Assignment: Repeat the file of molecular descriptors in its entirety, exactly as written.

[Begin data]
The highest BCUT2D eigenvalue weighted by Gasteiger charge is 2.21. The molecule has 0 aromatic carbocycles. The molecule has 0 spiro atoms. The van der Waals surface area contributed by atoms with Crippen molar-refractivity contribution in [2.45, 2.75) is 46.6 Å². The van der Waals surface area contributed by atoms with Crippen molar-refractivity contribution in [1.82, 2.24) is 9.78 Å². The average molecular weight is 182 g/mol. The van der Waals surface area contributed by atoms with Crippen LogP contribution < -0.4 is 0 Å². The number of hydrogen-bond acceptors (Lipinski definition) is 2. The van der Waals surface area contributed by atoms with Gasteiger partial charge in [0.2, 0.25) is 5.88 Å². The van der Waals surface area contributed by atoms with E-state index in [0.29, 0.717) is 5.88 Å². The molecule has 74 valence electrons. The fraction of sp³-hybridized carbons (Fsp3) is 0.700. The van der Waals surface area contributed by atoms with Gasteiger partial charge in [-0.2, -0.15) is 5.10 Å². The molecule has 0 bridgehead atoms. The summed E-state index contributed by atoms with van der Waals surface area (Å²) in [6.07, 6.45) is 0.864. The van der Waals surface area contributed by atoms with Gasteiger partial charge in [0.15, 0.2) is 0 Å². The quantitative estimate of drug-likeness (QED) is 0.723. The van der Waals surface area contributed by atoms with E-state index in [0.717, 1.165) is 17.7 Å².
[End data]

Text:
The highest BCUT2D eigenvalue weighted by Gasteiger charge is 2.21. The molecule has 0 aromatic carbocycles. The molecule has 0 spiro atoms. The van der Waals surface area contributed by atoms with Crippen molar-refractivity contribution in [2.45, 2.75) is 46.6 Å². The van der Waals surface area contributed by atoms with Crippen molar-refractivity contribution in [1.82, 2.24) is 9.78 Å². The average molecular weight is 182 g/mol. The van der Waals surface area contributed by atoms with Crippen LogP contribution < -0.4 is 0 Å². The number of hydrogen-bond acceptors (Lipinski definition) is 2. The van der Waals surface area contributed by atoms with Gasteiger partial charge in [0.2, 0.25) is 5.88 Å². The van der Waals surface area contributed by atoms with E-state index in [0.29, 0.717) is 5.88 Å². The molecule has 74 valence electrons. The fraction of sp³-hybridized carbons (Fsp3) is 0.700. The van der Waals surface area contributed by atoms with Gasteiger partial charge in [-0.2, -0.15) is 5.10 Å². The molecule has 0 bridgehead atoms. The summed E-state index contributed by atoms with van der Waals surface area (Å²) in [6.07, 6.45) is 0.864. The van der Waals surface area contributed by atoms with Gasteiger partial charge in [0.15, 0.2) is 0 Å². The quantitative estimate of drug-likeness (QED) is 0.723. The van der Waals surface area contributed by atoms with E-state index in [0.717, 1.165) is 17.7 Å².